The most common role of sleeper ships in fiction is for interstellar travel, usually at slower-than-light speed. Travel times for such journeys could reach into the hundreds or thousands of years, making some form of life extension such as suspended animation necessary for the original crew to live to see their destination. Suspended animation is also required on ships which cannot be used as generation ships, for whatever reason.
Suspended animation can also be useful to reduce the consumption of life support resources by crewmembers who are not needed during the trip, and for this reason sleeper ships sometimes also make an appearance in the context of purely interplanetary travel. The famous movie and book 2001: A Space Odyssey, for example, features a ship travelling to Jupiter (Saturn, in the book) with most of its crew in suspended animation and only a handful remaining awake to operate the spacecraft.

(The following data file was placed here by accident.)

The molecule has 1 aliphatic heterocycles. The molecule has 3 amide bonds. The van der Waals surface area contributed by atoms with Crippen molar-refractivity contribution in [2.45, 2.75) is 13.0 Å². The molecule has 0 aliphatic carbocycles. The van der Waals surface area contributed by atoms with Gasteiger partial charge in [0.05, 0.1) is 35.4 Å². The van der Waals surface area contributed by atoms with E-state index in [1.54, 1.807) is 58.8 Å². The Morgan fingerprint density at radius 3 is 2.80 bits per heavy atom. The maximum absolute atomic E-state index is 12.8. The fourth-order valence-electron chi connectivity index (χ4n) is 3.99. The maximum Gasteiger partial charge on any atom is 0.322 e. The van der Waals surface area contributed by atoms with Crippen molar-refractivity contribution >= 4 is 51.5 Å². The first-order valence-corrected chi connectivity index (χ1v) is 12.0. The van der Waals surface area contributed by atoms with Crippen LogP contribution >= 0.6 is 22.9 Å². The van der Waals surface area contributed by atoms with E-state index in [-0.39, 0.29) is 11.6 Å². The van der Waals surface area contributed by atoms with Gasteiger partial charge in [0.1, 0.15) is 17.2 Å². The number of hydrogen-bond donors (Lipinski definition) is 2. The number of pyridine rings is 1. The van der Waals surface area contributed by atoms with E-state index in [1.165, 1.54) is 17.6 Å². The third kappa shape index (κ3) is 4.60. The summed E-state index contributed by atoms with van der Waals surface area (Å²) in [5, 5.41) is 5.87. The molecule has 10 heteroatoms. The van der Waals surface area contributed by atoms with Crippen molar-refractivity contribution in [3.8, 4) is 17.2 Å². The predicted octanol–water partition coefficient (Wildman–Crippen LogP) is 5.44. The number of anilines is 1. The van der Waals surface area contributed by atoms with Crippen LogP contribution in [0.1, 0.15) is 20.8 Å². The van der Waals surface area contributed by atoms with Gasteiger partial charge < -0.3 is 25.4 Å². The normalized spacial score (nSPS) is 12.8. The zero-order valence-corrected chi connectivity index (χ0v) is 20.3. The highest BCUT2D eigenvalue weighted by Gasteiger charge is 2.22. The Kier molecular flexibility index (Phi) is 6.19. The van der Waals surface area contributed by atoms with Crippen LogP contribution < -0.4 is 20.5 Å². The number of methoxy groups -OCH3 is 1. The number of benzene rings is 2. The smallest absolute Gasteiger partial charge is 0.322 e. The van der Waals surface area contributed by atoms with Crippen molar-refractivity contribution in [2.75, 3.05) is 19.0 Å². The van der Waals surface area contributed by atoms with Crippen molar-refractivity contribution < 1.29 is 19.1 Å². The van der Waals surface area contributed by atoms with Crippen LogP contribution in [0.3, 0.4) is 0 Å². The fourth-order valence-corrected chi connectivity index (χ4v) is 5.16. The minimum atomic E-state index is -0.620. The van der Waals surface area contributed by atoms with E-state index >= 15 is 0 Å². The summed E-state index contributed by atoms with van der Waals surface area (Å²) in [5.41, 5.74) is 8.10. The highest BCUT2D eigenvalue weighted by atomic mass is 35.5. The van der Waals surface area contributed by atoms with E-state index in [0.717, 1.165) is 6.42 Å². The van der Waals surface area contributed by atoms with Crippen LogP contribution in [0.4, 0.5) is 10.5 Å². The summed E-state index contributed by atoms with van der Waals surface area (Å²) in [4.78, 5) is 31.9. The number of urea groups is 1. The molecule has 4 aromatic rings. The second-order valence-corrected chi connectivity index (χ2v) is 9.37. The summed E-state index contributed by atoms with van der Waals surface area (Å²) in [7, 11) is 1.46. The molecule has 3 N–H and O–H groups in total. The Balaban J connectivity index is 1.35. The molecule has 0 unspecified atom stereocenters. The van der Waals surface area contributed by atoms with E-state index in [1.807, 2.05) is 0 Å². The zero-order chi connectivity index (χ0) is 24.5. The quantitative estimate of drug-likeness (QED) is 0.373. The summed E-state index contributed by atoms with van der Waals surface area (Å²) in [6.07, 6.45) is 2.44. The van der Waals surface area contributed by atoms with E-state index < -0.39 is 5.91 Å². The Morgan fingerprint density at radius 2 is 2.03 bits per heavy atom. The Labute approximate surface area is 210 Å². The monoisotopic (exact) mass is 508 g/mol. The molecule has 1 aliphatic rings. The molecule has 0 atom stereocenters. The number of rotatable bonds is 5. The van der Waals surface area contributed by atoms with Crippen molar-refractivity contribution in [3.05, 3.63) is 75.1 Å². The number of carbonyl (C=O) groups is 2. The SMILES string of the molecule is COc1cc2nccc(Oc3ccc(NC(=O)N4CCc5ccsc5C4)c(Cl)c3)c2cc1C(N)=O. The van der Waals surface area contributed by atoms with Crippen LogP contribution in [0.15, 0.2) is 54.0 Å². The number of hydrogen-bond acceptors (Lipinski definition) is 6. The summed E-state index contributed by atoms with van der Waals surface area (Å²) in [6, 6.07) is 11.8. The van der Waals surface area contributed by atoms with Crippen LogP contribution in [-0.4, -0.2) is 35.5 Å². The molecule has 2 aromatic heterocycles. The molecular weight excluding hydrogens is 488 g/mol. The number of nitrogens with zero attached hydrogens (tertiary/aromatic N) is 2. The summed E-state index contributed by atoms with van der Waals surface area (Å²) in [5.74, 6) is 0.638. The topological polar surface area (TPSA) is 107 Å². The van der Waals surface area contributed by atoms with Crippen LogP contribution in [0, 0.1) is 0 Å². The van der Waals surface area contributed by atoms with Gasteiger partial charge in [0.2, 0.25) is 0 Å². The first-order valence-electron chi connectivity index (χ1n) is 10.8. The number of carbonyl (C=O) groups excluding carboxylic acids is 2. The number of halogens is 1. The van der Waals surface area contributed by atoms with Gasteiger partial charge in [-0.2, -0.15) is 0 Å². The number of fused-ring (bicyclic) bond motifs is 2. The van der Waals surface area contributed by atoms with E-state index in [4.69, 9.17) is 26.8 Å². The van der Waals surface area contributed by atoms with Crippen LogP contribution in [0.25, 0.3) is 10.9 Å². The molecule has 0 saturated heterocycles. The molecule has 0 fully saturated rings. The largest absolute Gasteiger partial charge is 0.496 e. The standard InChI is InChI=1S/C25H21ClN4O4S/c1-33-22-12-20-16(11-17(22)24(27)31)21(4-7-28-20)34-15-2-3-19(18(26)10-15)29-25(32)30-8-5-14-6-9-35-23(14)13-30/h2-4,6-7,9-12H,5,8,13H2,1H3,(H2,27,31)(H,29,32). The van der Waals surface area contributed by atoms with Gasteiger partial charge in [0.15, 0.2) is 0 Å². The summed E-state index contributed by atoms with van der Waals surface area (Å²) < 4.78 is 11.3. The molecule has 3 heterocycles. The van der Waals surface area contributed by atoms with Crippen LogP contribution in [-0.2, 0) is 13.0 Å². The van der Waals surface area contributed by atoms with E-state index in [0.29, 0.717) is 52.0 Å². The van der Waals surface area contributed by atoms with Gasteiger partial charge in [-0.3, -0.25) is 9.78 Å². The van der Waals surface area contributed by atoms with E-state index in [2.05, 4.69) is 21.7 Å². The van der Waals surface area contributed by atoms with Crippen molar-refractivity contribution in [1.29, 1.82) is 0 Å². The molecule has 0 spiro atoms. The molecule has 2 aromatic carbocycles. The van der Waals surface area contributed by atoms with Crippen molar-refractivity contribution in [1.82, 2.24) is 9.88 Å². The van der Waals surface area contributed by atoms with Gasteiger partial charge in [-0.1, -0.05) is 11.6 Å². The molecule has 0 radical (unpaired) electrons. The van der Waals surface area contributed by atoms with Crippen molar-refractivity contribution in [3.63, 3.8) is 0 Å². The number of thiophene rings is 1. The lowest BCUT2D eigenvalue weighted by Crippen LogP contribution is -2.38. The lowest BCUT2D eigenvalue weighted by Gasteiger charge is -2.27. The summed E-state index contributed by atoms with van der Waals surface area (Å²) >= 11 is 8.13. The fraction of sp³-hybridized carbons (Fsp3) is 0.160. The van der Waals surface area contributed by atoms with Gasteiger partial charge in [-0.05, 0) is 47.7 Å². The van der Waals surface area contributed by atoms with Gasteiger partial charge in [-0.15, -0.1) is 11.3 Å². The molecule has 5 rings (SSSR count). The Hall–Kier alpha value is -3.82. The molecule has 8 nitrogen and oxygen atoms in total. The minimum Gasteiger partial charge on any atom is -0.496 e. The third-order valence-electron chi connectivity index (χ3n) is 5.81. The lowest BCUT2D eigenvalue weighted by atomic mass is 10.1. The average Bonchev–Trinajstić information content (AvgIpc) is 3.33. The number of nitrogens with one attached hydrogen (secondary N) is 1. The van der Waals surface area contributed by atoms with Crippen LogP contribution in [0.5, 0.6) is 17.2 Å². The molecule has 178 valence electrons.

In contrast, see Generation ship.